Late in the Cycle: Market Volatility in Context

Stocks have taken a series of hits in recent weeks. One week, the culprit seems to be the concerns revolving around a handful of tech stocks. The next, tough rhetoric and concerns about tariffs and global trade are in the spotlight.

It’s a lot to take in and scary talk on TV and in the news doesn’t help. Still, it appears to be taking a toll: The S&P 500 Index is down about 8% from its all-time peak in late January.

So it may help to take a step back and consider all the recent volatility in context.

Not a machine

The first thing to keep in mind is that the stock market isn’t a simple machine that responds predictably to single causes. It’s more of a complex system reflecting millions of individual buy and sell decisions based on countless criteria. Its movements are the result of rational assessments of company, industry and economic fundamentals, as well as raw emotion.

While the headlines might attribute the stock market’s moves on a given day to a single cause, it’s best to think of such explanations as being highly selective and simplified. Even amid talk of a selloff, it can be helpful to remember that for every seller, there must also, by definition, be a buyer out there.

A long run

At the same time, the current bull market in stocks just turned nine and we are also in the later stages of the current economic cycle.

“Fundamentally, our view expressed in our 2018 outlook, which was published in December, was that market volatility would escalate this year—consistent with late-cycle economic and market tendencies,” says Liz Ann Sonders, chief investment strategist at Schwab. “Aside from headlines around tariffs, trade and tech stocks, where we are in the economic cycle has big implications for inflation and monetary policy that are also affecting the market.”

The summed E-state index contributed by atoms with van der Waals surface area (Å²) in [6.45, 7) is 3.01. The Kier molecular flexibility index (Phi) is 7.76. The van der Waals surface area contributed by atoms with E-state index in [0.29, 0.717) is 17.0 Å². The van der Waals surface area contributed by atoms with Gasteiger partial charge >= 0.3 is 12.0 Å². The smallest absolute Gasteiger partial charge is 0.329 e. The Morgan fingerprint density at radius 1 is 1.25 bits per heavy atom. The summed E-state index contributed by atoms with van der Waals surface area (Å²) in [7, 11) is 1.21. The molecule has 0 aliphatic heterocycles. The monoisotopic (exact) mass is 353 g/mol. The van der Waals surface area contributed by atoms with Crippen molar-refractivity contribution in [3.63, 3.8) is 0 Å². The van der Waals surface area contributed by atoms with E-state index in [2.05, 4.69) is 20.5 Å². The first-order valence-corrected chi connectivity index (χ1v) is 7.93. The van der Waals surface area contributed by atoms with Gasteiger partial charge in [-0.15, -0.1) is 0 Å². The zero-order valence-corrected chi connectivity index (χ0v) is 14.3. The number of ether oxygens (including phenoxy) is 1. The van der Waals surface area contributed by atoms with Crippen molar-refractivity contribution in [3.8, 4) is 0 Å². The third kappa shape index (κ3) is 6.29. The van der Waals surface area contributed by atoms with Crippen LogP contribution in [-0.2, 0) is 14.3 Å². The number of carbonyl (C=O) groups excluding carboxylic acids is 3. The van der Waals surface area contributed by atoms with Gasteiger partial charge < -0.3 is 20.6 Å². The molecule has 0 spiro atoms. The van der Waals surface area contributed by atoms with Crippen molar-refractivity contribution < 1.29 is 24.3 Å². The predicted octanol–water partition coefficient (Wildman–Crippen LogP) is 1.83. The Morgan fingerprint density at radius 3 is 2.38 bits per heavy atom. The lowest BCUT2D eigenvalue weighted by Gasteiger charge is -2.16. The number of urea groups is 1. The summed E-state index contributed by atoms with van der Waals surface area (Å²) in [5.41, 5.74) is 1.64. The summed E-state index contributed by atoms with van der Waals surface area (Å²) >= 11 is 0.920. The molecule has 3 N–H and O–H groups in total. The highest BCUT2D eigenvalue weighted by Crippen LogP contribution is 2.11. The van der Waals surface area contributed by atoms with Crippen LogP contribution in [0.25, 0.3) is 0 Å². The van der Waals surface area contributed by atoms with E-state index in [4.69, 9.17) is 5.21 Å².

“Short-term interest rates are on the rise courtesy of a Federal Reserve (Fed) which has been hiking rates since December 2015, and longer-term rates are generally rising as well,” she says. “I’ve been hearing concerns from our investors about whether this flattening of the yield curve is signaling slower growth ahead or even a heightened risk of a recession. The reality, at this stage, is that it more likely just reflects the ongoing ‘normalization’ of policy by the Fed.

“The notion that the current flattening portends economic doom is misplaced. An inverted curve, not a flattening curve, tends to signal recession—and typically after the inversion.”   

But that’s just one part of the economic picture.

Sentiments and signs

One effect of the recent volatility has been to dent investor sentiment—in ways that could actually be helpful.

“Overly-optimistic sentiment had been a factor behind our more cautious outlook for 2018, so an easing of the froth that had accompanied the all-time highs for the major equity indexes back in January is welcome,” Liz Ann says. “One possible side effect has been that historically high valuations have now moved a little closer back to the historical median.”